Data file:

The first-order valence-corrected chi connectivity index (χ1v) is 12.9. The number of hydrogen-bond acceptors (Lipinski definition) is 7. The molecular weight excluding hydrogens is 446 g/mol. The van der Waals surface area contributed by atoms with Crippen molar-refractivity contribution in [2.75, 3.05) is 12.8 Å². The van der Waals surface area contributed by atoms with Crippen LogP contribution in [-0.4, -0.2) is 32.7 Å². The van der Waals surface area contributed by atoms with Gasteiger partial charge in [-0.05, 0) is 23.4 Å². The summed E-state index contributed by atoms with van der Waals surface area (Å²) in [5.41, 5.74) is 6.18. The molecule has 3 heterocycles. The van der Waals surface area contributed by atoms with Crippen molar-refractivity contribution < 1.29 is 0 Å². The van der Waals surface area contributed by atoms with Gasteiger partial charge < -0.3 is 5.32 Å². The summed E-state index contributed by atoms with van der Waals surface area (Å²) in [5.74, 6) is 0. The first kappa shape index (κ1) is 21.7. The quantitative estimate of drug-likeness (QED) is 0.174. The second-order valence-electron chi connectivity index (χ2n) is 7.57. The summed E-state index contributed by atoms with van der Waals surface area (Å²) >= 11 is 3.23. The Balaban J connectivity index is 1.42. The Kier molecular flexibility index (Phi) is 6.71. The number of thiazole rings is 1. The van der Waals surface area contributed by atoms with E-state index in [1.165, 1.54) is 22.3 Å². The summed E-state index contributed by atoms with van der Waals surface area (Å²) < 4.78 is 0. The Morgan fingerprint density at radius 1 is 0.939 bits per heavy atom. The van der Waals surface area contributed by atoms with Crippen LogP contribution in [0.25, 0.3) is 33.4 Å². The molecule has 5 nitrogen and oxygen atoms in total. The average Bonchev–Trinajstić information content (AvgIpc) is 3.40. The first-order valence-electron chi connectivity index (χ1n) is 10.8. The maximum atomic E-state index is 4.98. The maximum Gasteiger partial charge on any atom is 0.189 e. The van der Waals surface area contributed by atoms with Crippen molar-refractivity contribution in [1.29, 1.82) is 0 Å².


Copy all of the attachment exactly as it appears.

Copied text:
The first-order valence-corrected chi connectivity index (χ1v) is 12.9. The number of hydrogen-bond acceptors (Lipinski definition) is 7. The molecular weight excluding hydrogens is 446 g/mol. The van der Waals surface area contributed by atoms with Crippen molar-refractivity contribution in [2.75, 3.05) is 12.8 Å². The van der Waals surface area contributed by atoms with Crippen LogP contribution in [-0.4, -0.2) is 32.7 Å². The van der Waals surface area contributed by atoms with Gasteiger partial charge in [-0.05, 0) is 23.4 Å². The summed E-state index contributed by atoms with van der Waals surface area (Å²) in [5.41, 5.74) is 6.18. The molecule has 3 heterocycles. The van der Waals surface area contributed by atoms with Crippen molar-refractivity contribution < 1.29 is 0 Å². The van der Waals surface area contributed by atoms with Gasteiger partial charge < -0.3 is 5.32 Å². The summed E-state index contributed by atoms with van der Waals surface area (Å²) in [5.74, 6) is 0. The first kappa shape index (κ1) is 21.7. The quantitative estimate of drug-likeness (QED) is 0.174. The second-order valence-electron chi connectivity index (χ2n) is 7.57. The summed E-state index contributed by atoms with van der Waals surface area (Å²) >= 11 is 3.23. The Balaban J connectivity index is 1.42. The Kier molecular flexibility index (Phi) is 6.71. The number of thiazole rings is 1. The van der Waals surface area contributed by atoms with E-state index in [1.165, 1.54) is 22.3 Å². The summed E-state index contributed by atoms with van der Waals surface area (Å²) < 4.78 is 0. The Morgan fingerprint density at radius 1 is 0.939 bits per heavy atom. The van der Waals surface area contributed by atoms with Crippen LogP contribution in [0.25, 0.3) is 33.4 Å². The molecule has 5 nitrogen and oxygen atoms in total. The average Bonchev–Trinajstić information content (AvgIpc) is 3.40. The first-order valence-electron chi connectivity index (χ1n) is 10.8. The maximum atomic E-state index is 4.98. The maximum Gasteiger partial charge on any atom is 0.189 e. The van der Waals surface area contributed by atoms with Crippen molar-refractivity contribution in [1.29, 1.82) is 0 Å².